COMMENTARY Diving into the ‘Blue Ocean’ of market growth In his latest book review, former Telfer dean Micheal Kelly says the authors of Blue Ocean Shift shed light on important tools businesses can use to identify and create new market opportunities Blue Ocean Shift: Beyond Competing — Proven Steps to Inspire Confidence and Seize New Growth by W. Chan and Renee Maubornge. New York: Hachette Books, 2017.
MONDAY, JANUARY 1, 2018
n 2005, two professors W. Chan Kim and Renée Mauborgne at Francebased private business school INSEAD introduced us to the concept of “Blue Oceans” in their international bestseller Blue Ocean Strategy. “Blue Oceans” are defined as uncontested market space in which companies can dominate emerging opportunities, in contrast to “Red Oceans” – as in red with the blood of competitors – where companies fight for share and market position. In articulating the “Blue Ocean” concept, the authors challenged traditional business strategy assumptions that industry conditions and market boundaries are a given and that competitive strategy is ultimately a choice between low cost and differentiation. They encouraged companies to expand their thinking beyond competing to making competition irrelevant. While the book introduced “Blue Oceans” to the business lexicon and provided a number of useful tools and examples, it did not provide much in the way of a process for making the transition from red to blue oceans. Blue Ocean Shift closes the loop. Drawing on research undertaken since the first book that analyzed the successes and failures of numerous “Blue Ocean” projects, the book provides a number of concrete steps
and a systematic process for creating uncontested market space. A successful transition from red to blue oceans starts with the right perspective. This includes a recognition that industry conditions can be shaped and that the primary goal of strategy should be creating new demand, not fighting over existing customers. It also means setting aside the cost-value tradeoff to explore new value-cost frontiers. In addition, it involves a recognition that creative destruction and disruption are not the only ways to create new markets, as tends to be the accepted wisdom in “Red Ocean” strategy. In the view of the authors, non-disruptive creation can produce growth without necessarily disrupting or displacing business or industries by providing breakthrough solutions for an industry’s existing problem, solving a brand new problem or seizing a brand new opportunity. In many cases, the creation of new markets means focusing on attracting customers who don’t currently patronize your industry. Most organizations are focused on their industry’s existing customers and never think about those who don’t buy their product or service. It is these noncustomers, however, who often hold the greatest insights into the pain points limiting the boundaries of an industry. Two examples provided to support this assertion are Salesforce.com, which created CRM software that removed many of the pain points keeping SMEs from using existing CRM products, and Square, which did the same in opening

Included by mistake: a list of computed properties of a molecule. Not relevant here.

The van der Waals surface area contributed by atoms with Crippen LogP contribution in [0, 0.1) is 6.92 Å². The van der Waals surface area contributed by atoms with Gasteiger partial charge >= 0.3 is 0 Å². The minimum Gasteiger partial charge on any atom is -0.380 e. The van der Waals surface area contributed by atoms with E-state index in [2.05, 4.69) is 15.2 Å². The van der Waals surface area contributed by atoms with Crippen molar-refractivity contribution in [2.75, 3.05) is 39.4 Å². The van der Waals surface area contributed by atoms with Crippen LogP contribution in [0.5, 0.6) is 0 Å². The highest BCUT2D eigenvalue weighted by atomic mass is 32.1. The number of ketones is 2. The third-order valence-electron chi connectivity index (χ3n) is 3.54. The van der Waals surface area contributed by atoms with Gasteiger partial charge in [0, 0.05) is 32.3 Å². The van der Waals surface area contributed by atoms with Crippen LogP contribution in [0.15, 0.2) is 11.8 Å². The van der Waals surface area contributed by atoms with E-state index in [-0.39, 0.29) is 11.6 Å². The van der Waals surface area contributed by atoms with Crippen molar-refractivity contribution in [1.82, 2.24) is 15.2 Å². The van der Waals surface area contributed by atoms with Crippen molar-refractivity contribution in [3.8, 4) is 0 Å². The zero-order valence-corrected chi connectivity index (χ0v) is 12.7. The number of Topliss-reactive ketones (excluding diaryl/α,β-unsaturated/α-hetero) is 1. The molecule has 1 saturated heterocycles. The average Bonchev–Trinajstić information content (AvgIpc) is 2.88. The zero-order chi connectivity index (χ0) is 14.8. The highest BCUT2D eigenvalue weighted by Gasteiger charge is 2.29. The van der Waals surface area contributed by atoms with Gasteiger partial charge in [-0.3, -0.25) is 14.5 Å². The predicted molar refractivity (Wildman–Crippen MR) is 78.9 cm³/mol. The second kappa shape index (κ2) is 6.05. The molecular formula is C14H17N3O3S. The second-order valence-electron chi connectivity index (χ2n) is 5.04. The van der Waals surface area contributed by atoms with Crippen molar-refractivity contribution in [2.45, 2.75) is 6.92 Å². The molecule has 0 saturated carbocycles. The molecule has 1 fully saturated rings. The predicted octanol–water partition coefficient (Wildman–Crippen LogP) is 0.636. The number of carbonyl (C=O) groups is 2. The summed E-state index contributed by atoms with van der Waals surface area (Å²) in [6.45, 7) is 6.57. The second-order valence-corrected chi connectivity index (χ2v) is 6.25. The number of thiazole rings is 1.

up the credit card market for many new and small businesses. The second element in making the transition to Blue Oceans is having practical tools for market creation with proper guidance on how to use them. The book provides a number of strategy tools and templates, as well as examples of their use. A couple of these are particularly useful. The first is the Strategy Canvass. This tool helps identify the current state of play in your industry by providing a picture of the major factors that the industry competes on and invests in, as well as what value customers receive and the profiles of the major players. The canvass helps you understand where you are positioned in the industry and to identify how you adopt a differentiated strategic position. Add to this the buyer utility map, which helps identify the specific pain points that your current or target industry is imposing on buyers throughout their entire experience, highlighting both unexplored opportunities and opportunities to change the playing field. A third tool helps you identify and understand the various tiers of noncustomers in your industry, while a fourth provides six pathways to opening a new value-cost frontier that pursues both low cost and differentiation. The final part of the book outlines a step-by-step process for making the transition to a “Blue Ocean,” a process that identifies new market opportunities and builds the confidence in your organization to create and execute your growth strategy. This book is well worth reading. Not only will it help broaden your perspective on business strategy, it will provide some useful tools for identifying and creating new market space.